Pehe: Who is actually providing and organizing support for the refugees?
Misetics: The Hungarian government is currently not providing anything for these refugees at Röszke, the only “service” they provide are lines of policemen who are not allowing them to leave. As a Kurdish refugee asked a Hungarian journalist: “What kind of state can send lines of policemen but not buses?” Maybe twice a day the refugees break the police line, they start walking on the highway, and then at some point, they are stopped and taken to the registration centre. It is an extremely tense situation. The scale of the problem is obviously beyond the reach of self-organized volunteers bringing blankets. You would obviously need the emergency response system of the Hungarian state, and in case of the state’s prolonged inaction, UNHCR, UNICEF and other large charity organizations. But this has not been happening.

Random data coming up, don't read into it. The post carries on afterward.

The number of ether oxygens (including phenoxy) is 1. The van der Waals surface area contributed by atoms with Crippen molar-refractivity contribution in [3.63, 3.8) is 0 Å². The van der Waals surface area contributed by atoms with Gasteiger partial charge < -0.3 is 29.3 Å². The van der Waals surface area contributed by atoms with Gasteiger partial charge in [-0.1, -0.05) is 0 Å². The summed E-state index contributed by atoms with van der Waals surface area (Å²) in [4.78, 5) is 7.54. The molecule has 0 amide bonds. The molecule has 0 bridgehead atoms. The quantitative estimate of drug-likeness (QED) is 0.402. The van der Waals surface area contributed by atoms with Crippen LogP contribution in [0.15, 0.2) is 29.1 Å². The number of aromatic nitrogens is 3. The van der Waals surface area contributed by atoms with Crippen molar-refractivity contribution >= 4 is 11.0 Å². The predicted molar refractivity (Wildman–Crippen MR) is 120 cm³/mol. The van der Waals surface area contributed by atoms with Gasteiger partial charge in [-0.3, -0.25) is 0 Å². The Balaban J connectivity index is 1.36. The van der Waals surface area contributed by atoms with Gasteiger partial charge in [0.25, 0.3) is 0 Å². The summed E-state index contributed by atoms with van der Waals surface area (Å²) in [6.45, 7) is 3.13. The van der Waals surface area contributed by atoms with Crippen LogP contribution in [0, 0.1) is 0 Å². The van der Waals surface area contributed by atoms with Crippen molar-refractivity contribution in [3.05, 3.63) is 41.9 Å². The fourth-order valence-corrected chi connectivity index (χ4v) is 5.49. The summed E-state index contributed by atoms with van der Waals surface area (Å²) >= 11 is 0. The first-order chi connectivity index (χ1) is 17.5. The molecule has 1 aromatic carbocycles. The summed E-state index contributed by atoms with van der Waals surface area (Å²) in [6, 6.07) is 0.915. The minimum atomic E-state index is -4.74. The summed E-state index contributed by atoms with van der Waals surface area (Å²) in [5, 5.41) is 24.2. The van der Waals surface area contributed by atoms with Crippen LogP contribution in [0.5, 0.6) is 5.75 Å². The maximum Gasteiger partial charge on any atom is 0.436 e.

Pehe: Are the efforts of various voluntary organizations being coordinated in any way?